South Africa has been ranked 15th out of 24 leading IT economies in the 2018 Global Cloud Computing Scorecard released today by BSA The Software Alliance.
The study, which assesses cloud computing policies around the globe, found that South Africa has dropped from a ranking of 14th in 2016, a sign that the legal and regulatory environment for cloud computing in South Africa is restricting cloud innovation.
The 2018 BSA Global Cloud Computing Scorecard – the newest version of the only global report to rank countries’ preparedness for the adoption and growth of cloud computing services – features an updated methodology that better reflects the policies that have helped cloud computing’s exponential growth over the past five years, putting additional emphasis on countries’ privacy and cybersecurity laws and broadband infrastructure.
While South Africa’s comprehensive privacy law is gradually being implemented, and some useful cybercrime and electronic commerce laws are in place, there are several elements inhibiting the development of the digital economy. This includes some Internet filtering and censorship that still occurs; very basic copyright laws that aren’t aligned with current international best practice; delays in the amendment of copyright law; and the fact that South Africa has not yet signed the WIPO Copyright Treaty. Another potential barrier is the existence of a complex system of domestic preferences in government procurement opportunities.
On the positive side, South Africa’s broadband penetration has been improving in recent years. According to We Are Social, the number of Internet users in South Africa increased by 2-million in 2017, seeing the country’s Internet penetration rise to 54%.
In 2018, most countries continue to make improvements, but some markets are falling further behind. Germany scored the highest on the scorecard – due to its national cybersecurity policies and promotion of free trade – followed closely by Japan and the United States. Bringing up the rear are a small group of nations that have failed to embrace the international approach: Russia, China, Indonesia, and Vietnam.
The scorecard’s key findings include:
* Advanced privacy and security policies set leading countries apart from lagging markets. Countries continue to update and refine their data protection regimes, most often in a way that enables cross-border data flows. Several countries, however, still have not adopted adequate privacy laws.
* Emerging markets continue to lag in the adoption of cloud-friendly policies, hindering their growth. Examples include regulations that impose significant barriers for cloud service providers, data localisation requirements, and a lack of cybersecurity measures.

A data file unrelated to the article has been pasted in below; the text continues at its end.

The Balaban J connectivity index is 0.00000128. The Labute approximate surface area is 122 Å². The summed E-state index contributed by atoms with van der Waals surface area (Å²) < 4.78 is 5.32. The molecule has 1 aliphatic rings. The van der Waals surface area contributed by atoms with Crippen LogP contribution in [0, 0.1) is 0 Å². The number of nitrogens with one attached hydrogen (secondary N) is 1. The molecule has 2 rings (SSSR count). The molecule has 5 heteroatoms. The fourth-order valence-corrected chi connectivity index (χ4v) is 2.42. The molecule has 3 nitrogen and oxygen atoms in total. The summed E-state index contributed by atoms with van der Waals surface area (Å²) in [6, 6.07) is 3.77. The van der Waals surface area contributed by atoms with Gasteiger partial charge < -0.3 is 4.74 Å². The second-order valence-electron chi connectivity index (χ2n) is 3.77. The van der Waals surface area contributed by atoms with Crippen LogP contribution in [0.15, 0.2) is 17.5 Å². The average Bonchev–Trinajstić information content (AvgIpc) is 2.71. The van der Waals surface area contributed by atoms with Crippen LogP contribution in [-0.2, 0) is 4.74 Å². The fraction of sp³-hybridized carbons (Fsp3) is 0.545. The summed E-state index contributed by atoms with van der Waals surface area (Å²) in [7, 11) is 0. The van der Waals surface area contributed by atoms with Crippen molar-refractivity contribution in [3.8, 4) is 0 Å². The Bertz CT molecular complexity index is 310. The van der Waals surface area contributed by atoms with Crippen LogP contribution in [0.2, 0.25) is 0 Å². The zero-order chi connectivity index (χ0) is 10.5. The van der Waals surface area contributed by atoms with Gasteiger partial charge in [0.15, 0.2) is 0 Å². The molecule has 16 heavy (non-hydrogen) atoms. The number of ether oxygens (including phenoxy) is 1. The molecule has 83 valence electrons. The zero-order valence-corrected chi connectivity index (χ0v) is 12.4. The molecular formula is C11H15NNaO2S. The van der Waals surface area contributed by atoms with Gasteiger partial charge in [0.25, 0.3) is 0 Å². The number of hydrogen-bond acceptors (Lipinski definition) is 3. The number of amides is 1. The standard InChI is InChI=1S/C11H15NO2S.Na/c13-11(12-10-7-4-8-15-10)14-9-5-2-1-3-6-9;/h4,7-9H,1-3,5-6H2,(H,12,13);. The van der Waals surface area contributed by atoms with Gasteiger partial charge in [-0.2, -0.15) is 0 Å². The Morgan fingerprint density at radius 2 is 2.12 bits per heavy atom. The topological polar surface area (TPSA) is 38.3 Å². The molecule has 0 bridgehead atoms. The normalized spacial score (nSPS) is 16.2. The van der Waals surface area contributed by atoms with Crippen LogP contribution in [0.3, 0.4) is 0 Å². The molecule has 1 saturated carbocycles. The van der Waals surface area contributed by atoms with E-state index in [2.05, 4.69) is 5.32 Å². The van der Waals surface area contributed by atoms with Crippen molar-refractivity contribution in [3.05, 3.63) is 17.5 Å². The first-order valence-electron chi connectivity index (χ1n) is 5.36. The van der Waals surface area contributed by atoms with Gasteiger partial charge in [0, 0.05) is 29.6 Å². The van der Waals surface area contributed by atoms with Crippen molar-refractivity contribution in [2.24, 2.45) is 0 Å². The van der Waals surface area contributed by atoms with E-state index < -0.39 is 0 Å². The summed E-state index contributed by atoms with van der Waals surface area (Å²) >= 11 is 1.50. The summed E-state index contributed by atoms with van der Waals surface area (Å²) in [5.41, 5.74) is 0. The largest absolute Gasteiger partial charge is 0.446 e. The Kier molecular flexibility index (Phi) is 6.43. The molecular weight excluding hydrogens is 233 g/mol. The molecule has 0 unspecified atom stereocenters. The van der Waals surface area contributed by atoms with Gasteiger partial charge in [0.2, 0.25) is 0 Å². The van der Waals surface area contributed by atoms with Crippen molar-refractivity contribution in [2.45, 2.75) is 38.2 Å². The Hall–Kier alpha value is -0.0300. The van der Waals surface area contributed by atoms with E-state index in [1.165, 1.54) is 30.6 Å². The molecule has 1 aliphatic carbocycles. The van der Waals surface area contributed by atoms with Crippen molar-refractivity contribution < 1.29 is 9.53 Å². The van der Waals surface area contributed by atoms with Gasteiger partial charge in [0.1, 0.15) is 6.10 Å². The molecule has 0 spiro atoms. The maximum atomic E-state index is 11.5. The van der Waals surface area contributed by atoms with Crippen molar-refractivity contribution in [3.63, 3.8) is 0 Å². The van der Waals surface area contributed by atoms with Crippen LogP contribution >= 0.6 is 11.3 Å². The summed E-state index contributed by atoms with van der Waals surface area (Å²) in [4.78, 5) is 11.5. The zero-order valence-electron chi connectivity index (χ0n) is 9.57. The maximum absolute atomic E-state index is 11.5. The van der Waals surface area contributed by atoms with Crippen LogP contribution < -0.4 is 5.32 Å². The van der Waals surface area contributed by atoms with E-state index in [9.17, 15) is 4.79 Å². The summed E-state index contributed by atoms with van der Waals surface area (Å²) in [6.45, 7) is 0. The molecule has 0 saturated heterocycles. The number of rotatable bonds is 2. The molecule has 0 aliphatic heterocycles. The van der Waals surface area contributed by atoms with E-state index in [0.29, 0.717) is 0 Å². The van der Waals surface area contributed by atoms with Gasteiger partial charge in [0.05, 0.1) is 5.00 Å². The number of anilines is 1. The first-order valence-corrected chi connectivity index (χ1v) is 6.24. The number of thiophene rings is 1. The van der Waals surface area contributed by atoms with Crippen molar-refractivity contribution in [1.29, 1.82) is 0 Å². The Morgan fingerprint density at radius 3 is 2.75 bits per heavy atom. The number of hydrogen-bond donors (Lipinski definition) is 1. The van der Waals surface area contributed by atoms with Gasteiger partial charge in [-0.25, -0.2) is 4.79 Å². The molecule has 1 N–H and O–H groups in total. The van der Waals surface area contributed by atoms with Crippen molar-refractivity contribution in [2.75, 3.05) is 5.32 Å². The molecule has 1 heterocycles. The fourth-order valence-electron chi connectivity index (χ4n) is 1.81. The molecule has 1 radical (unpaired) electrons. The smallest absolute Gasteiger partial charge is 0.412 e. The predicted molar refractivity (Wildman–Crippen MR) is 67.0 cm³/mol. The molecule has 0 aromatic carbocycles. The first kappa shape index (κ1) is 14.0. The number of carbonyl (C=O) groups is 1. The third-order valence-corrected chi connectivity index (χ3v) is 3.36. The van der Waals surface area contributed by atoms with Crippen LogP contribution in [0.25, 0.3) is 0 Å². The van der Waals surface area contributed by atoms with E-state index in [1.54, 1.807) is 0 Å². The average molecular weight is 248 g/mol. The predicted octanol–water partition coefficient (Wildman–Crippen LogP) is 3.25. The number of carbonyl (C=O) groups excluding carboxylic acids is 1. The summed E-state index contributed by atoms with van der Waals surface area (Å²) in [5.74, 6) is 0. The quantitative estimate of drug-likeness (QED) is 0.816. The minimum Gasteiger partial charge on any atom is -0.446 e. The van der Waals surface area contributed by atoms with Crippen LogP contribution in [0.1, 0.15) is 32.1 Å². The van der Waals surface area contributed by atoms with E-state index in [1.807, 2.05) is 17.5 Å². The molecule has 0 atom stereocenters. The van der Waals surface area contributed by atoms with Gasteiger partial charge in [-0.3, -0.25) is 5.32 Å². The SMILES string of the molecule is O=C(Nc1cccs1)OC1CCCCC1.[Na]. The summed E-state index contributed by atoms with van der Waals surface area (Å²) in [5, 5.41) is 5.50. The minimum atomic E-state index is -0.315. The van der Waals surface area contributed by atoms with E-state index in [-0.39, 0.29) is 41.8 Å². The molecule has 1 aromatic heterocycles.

* Deviations from widely adopted regimes and international agreements hold back key markets. Internationally accepted standards, certifications, and testing help improve the security environment for cloud computing, but not every country recognises such best practices as meeting local standards.
* Those few countries that have embraced localisation policies pay a heavy price. Data localisation requirements act as a barrier to cloud computing, causing negative financial impacts for local markets.
* Increased emphasis on IT readiness and broadband deployment leads to interesting results. The ability of countries and companies to leverage cloud computing for growth requires access to a powerful network. While almost all countries continue to work to improve broadband access, the success of those efforts remains very inconsistent.
By examining the legal and regulatory framework of 24 countries, the scorecard aims to provide a platform for discussion between policymakers and cloud service providers. This dialogue can help develop an internationally harmonised regime of laws and regulations that facilitate cloud computing.
“The scorecard is a tool that can help countries constructively self-evaluate their policies and determine next steps to increase adoption of cloud computing,” says Victoria Espinel, president and CEO of BSA The Software Alliance. “Cloud computing allows anyone to access technology previously available only to large organisations, paving the way for increased connectivity and innovation. Countries that embrace the free flow of data, implement cutting-edge cybersecurity solutions, protect intellectual property, and establish IT infrastructure will continue to reap the benefits of cloud computing for businesses and citizens alike.”